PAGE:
(3) [Posted 1/5/2018] Jackson Mississippi did the correct thing in response to a water-use emergency created by low pressure, unlike the Oklahoma City situations during two successive outage situations in February and March of 2014. Bravo Jackson!
Low pressure events, defined as water pressure in the pipes being less than 25 pounds per square-inch, are problematic for more than one reason. First, low pressure in the pipes results in the intrusion of water from the surrounding soil back into the pipes as soon as the pressure within the pipes falls below that surrounding the outside of the pipe.
How does this happen? Do you mean there are leaks in the pipes? Yes. A city may have hundreds to thousands of miles of service lines for drinking water. Small Leaks are inevitable in the real world. We rely on the internal pressure of the fresh water tend to cause any tiny leak to at least be one where the clean water is squirting out into the soil. Of course, it that leak is large enough it can erode the soil and cause serious problems. I have seen leaks cause the asphalt to blister up and crack due to a leak from a water main–and some distance from the actual leak at that.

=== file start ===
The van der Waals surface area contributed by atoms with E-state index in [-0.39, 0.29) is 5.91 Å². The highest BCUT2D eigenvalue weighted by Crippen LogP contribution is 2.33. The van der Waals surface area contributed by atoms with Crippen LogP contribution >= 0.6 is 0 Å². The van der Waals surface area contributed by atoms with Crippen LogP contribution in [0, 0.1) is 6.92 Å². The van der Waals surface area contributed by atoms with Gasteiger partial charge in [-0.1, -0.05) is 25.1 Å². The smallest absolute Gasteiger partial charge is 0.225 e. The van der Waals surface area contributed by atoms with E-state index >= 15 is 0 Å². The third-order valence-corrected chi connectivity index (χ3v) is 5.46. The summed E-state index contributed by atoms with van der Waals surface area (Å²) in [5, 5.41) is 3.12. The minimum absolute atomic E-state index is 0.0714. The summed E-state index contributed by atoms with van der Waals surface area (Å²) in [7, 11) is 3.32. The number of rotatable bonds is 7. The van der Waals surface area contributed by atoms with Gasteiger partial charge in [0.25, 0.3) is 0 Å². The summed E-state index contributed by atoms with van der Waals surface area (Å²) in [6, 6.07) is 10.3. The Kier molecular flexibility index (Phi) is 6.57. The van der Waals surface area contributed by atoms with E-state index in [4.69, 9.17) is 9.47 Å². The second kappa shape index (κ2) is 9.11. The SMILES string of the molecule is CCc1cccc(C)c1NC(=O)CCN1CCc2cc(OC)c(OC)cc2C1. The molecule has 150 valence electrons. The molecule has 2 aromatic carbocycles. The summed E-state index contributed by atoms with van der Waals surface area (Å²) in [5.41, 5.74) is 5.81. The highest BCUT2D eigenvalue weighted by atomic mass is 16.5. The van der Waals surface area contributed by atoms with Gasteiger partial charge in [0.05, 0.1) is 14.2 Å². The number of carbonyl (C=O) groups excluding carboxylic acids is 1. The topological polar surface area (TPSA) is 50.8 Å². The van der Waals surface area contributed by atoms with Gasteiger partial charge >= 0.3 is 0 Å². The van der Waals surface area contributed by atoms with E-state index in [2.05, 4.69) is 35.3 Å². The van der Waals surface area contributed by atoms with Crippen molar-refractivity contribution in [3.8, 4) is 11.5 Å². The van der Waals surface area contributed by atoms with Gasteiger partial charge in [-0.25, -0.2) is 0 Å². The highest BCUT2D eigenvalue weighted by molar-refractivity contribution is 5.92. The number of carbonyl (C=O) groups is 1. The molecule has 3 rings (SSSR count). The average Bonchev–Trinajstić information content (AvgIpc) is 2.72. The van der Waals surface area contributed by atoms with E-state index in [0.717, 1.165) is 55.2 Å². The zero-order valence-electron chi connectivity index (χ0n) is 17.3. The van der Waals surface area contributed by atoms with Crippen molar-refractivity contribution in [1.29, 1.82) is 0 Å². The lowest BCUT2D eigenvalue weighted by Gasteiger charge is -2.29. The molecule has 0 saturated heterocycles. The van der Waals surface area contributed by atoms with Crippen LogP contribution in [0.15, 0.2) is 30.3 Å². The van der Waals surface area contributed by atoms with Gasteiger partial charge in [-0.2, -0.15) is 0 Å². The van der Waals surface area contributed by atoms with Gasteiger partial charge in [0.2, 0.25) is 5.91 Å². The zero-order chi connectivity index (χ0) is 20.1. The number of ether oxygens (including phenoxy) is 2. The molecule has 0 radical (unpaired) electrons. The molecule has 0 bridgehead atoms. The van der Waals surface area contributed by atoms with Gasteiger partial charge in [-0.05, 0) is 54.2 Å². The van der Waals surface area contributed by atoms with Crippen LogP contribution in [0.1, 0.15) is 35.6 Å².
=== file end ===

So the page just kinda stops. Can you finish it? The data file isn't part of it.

Any intrusion into a fresh water line represent a hazard that sources of fecal matter from humans or animals can make its way into the pipes. For many older cities, soils many contain the residues of contaminants from long-forgotten industrial wastes, etc. Both of these possibilities can represent hazards to health.
Another very serious problem with low pressure in fresh water pipes is that during such a condition, there is a serious compromise to the ability of a fire department to suppress a fire. If that low pressure event is city-wide and lasts for some hours, that is a very real possibility and it can be life threatening.
(2) [Posted 1/5/2018] Oklahoma school has fresh water turned off due to contamination of well. “‘It’s kind of crazy that this would happen, I don’t know how it would happen’, parent Ashley Welch said.” [Oh, it is actually not too hard to imagine–speaking as the former Total Coliform Rule Coordinator for the State of Oklahoma.]
[Exactly what was being poured into the well serving this Oklahoma school? And–no–mistakes like this should not happen. It is good that someone caught the problem. ]
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